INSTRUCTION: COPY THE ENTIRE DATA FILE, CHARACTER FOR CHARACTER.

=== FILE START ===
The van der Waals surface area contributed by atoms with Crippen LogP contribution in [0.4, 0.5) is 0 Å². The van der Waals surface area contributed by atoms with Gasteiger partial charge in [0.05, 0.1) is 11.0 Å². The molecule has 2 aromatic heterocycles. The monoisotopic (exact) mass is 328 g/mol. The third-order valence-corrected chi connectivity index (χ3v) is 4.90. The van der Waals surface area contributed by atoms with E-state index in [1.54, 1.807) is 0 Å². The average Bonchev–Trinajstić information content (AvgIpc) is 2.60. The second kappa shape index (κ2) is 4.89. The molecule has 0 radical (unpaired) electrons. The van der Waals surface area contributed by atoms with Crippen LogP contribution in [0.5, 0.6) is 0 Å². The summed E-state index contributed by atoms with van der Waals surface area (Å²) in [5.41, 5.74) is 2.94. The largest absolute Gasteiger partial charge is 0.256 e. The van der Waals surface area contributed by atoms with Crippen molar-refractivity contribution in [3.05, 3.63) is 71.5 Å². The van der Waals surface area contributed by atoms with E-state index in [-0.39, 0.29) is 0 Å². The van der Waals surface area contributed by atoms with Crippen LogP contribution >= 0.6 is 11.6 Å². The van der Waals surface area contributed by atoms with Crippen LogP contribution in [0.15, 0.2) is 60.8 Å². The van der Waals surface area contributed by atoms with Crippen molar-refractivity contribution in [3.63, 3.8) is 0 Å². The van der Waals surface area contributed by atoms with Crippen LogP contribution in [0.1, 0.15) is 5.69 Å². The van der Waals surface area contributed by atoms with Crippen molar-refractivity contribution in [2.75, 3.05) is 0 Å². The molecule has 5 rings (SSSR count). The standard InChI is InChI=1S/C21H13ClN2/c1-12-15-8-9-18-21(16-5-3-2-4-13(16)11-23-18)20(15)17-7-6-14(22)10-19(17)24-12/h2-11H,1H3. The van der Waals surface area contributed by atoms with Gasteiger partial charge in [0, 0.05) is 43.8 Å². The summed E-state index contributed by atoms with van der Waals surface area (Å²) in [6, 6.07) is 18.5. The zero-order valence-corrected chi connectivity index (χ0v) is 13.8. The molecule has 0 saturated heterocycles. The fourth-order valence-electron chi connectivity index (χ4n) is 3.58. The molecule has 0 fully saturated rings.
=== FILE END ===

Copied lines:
The van der Waals surface area contributed by atoms with Crippen LogP contribution in [0.4, 0.5) is 0 Å². The van der Waals surface area contributed by atoms with Gasteiger partial charge in [0.05, 0.1) is 11.0 Å². The molecule has 2 aromatic heterocycles. The monoisotopic (exact) mass is 328 g/mol. The third-order valence-corrected chi connectivity index (χ3v) is 4.90. The van der Waals surface area contributed by atoms with E-state index in [1.54, 1.807) is 0 Å². The average Bonchev–Trinajstić information content (AvgIpc) is 2.60. The second kappa shape index (κ2) is 4.89. The molecule has 0 radical (unpaired) electrons. The van der Waals surface area contributed by atoms with Crippen LogP contribution in [0.5, 0.6) is 0 Å². The summed E-state index contributed by atoms with van der Waals surface area (Å²) in [5.41, 5.74) is 2.94. The largest absolute Gasteiger partial charge is 0.256 e. The van der Waals surface area contributed by atoms with Crippen molar-refractivity contribution in [3.05, 3.63) is 71.5 Å². The van der Waals surface area contributed by atoms with E-state index in [-0.39, 0.29) is 0 Å². The van der Waals surface area contributed by atoms with Crippen LogP contribution >= 0.6 is 11.6 Å². The van der Waals surface area contributed by atoms with Crippen LogP contribution in [0.15, 0.2) is 60.8 Å². The van der Waals surface area contributed by atoms with Crippen molar-refractivity contribution in [3.63, 3.8) is 0 Å². The van der Waals surface area contributed by atoms with Crippen LogP contribution in [0.1, 0.15) is 5.69 Å². The van der Waals surface area contributed by atoms with Crippen molar-refractivity contribution in [2.75, 3.05) is 0 Å². The molecule has 5 rings (SSSR count). The standard InChI is InChI=1S/C21H13ClN2/c1-12-15-8-9-18-21(16-5-3-2-4-13(16)11-23-18)20(15)17-7-6-14(22)10-19(17)24-12/h2-11H,1H3. The van der Waals surface area contributed by atoms with Gasteiger partial charge in [0, 0.05) is 43.8 Å². The summed E-state index contributed by atoms with van der Waals surface area (Å²) in [6, 6.07) is 18.5. The zero-order valence-corrected chi connectivity index (χ0v) is 13.8. The molecule has 0 saturated heterocycles. The fourth-order valence-electron chi connectivity index (χ4n) is 3.58. The molecule has 0 fully saturated rings.